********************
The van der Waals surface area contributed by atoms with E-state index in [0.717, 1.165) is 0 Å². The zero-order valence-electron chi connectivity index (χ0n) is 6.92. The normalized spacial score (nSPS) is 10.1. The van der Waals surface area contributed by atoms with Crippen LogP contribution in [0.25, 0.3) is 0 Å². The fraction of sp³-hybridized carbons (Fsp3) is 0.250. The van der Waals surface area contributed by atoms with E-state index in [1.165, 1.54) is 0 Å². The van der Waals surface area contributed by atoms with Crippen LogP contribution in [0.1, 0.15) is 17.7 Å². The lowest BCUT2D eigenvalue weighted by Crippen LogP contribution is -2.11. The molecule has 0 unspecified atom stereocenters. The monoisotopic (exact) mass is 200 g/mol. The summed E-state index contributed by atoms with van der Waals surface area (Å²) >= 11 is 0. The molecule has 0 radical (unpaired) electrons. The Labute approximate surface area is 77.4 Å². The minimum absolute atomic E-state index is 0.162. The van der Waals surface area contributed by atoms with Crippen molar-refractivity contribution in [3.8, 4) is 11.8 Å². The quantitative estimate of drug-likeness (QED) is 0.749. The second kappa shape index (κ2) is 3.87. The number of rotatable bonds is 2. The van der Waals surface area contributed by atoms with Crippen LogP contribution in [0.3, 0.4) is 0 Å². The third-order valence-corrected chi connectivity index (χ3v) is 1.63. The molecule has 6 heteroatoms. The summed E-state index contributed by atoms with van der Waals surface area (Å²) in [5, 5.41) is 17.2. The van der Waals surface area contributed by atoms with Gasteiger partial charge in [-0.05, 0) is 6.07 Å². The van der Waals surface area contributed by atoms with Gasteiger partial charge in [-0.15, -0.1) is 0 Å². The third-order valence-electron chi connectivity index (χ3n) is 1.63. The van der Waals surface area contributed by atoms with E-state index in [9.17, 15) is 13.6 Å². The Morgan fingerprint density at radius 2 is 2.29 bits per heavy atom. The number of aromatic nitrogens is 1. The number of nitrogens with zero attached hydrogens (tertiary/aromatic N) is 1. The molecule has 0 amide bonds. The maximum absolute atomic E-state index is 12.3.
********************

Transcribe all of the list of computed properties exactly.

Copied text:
The van der Waals surface area contributed by atoms with E-state index in [0.717, 1.165) is 0 Å². The zero-order valence-electron chi connectivity index (χ0n) is 6.92. The normalized spacial score (nSPS) is 10.1. The van der Waals surface area contributed by atoms with Crippen LogP contribution in [0.25, 0.3) is 0 Å². The fraction of sp³-hybridized carbons (Fsp3) is 0.250. The van der Waals surface area contributed by atoms with E-state index in [1.165, 1.54) is 0 Å². The van der Waals surface area contributed by atoms with Crippen LogP contribution in [0.1, 0.15) is 17.7 Å². The lowest BCUT2D eigenvalue weighted by Crippen LogP contribution is -2.11. The molecule has 0 unspecified atom stereocenters. The monoisotopic (exact) mass is 200 g/mol. The summed E-state index contributed by atoms with van der Waals surface area (Å²) >= 11 is 0. The molecule has 0 radical (unpaired) electrons. The Labute approximate surface area is 77.4 Å². The minimum absolute atomic E-state index is 0.162. The van der Waals surface area contributed by atoms with Crippen molar-refractivity contribution in [3.8, 4) is 11.8 Å². The quantitative estimate of drug-likeness (QED) is 0.749. The second kappa shape index (κ2) is 3.87. The number of rotatable bonds is 2. The van der Waals surface area contributed by atoms with Crippen LogP contribution in [0.3, 0.4) is 0 Å². The third-order valence-corrected chi connectivity index (χ3v) is 1.63. The molecule has 6 heteroatoms. The summed E-state index contributed by atoms with van der Waals surface area (Å²) in [5, 5.41) is 17.2. The van der Waals surface area contributed by atoms with Gasteiger partial charge in [-0.05, 0) is 6.07 Å². The van der Waals surface area contributed by atoms with Gasteiger partial charge in [-0.15, -0.1) is 0 Å². The third-order valence-electron chi connectivity index (χ3n) is 1.63. The van der Waals surface area contributed by atoms with E-state index in [9.17, 15) is 13.6 Å². The Morgan fingerprint density at radius 2 is 2.29 bits per heavy atom. The number of aromatic nitrogens is 1. The number of nitrogens with zero attached hydrogens (tertiary/aromatic N) is 1. The molecule has 0 amide bonds. The maximum absolute atomic E-state index is 12.3.